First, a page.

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"Malawi bloat" is a disease perptuated by microscopic flagellates (parasites) that are commonly found in healthy fish. These one-celled protozoans reproduce by binary fission. They can occur on the skin, in the intestine, internal organs, and in the blood of fish.

Intestinal flagellates can be found in many fish which they do not harm. The pathogenicity of the organism varies from fish to fish. Thus, Angelfish may not be affected at all by the same flagellates that damage say a Discus. The intestines of these fish can contain millions of flagellates averaging in size of about 8-12 microns. Here is a list of some commonly known flagellates:

A. Hexamita
B. Spironucleus
c. Trichomanas
D. Bodamonas
E. Protoopalina

The most recognized are the first two.

Most researchers support the view that some of these protozoans reside in the intestines of healthy fish (dormant), but can proliferate to harmful numbers under stressful conditions.

Here is a recent quote from Ad Konings from his book Back to Nature Guide to Malawi Cichlids 2nd. edition pg. 46:

"Malawi Bloat is believed to be caused by a flagellate (a unicellular animal, a protozoan). This flagellate occurs in the intestines of all Malawi cichlids but normally causes no harm since the fish's immune system can cope with it. However, in a stressful situation such a balance may disappear and the fish may lose its resistance against an outbreak of a flagellate "attack". This often leads to bloat."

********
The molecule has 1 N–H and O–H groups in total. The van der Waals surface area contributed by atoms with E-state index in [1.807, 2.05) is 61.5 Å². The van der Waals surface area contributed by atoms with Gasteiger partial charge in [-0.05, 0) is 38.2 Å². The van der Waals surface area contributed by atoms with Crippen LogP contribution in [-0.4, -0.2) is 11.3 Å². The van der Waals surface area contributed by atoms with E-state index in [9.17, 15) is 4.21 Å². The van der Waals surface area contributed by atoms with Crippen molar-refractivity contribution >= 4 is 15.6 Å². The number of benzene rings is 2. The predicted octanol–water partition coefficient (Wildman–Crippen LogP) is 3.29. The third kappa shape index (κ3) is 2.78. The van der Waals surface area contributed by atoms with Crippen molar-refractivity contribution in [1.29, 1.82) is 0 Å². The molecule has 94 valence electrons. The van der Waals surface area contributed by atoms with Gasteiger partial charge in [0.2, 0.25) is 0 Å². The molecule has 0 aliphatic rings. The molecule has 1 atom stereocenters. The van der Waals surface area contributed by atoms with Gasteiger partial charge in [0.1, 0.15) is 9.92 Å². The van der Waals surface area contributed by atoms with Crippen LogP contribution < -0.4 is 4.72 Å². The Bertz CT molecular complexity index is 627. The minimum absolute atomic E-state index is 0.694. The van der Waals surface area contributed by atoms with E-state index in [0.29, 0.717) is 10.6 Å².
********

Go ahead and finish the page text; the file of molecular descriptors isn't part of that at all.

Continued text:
Fish are very good at fighting off disease, but when exposed to stressful conditions over a lengthy periods of time their immune systems weaken, thereby exposing them to the possibility of contracting various diseases. Under "stress" the organism multiplies causing considerable localised damage. Once severe enough, the intestinal lining is penetrated and the organism enters the blood causing systemic and organ infections. In large numbers they can block the intestinal tract of a fish creating the"bloat"effect.

Some stressors:

1. Low oxygen (O2) levels
2. High nitrite (NO2) levels
3. High nitrate (NO3) levels
4. High ammonia levels (NH3)
5. High or low temperature levels
6. Water pH
7. Lighting
8. Rough handling fish
9. Overcrowding
10. Not enough shelter
11. Harassment
12. Excessive salt
13. Improper diet (specifically herbivores)

What one should remember, is that the parasitical outbreak is brought upon by any number of stressors (some listed above), many times in conjunction with one another. Therefore, sometimes the best way to treat a disease is to prevent it from ever happening. A clean non-stressful environment will breed colorful, thriving cichlids.

If they get bloat from diet, is this in fact something different from bloat due to internal parasites?

No. They are one in the same. Diet in this case being the "stressor".

Is bloat only caused by these parasites, which in turn only become a problem if the fish is too stressed, which in turn can result from any number of causes, including diet, excess salts, etc?

As far as what has been proven, yes. Although, some tend to argue bloat can be bacterial in nature. I tend to agree with experts who feel bacterial complications are secondary in occurance only after the parasite has intially infiltrated the host.
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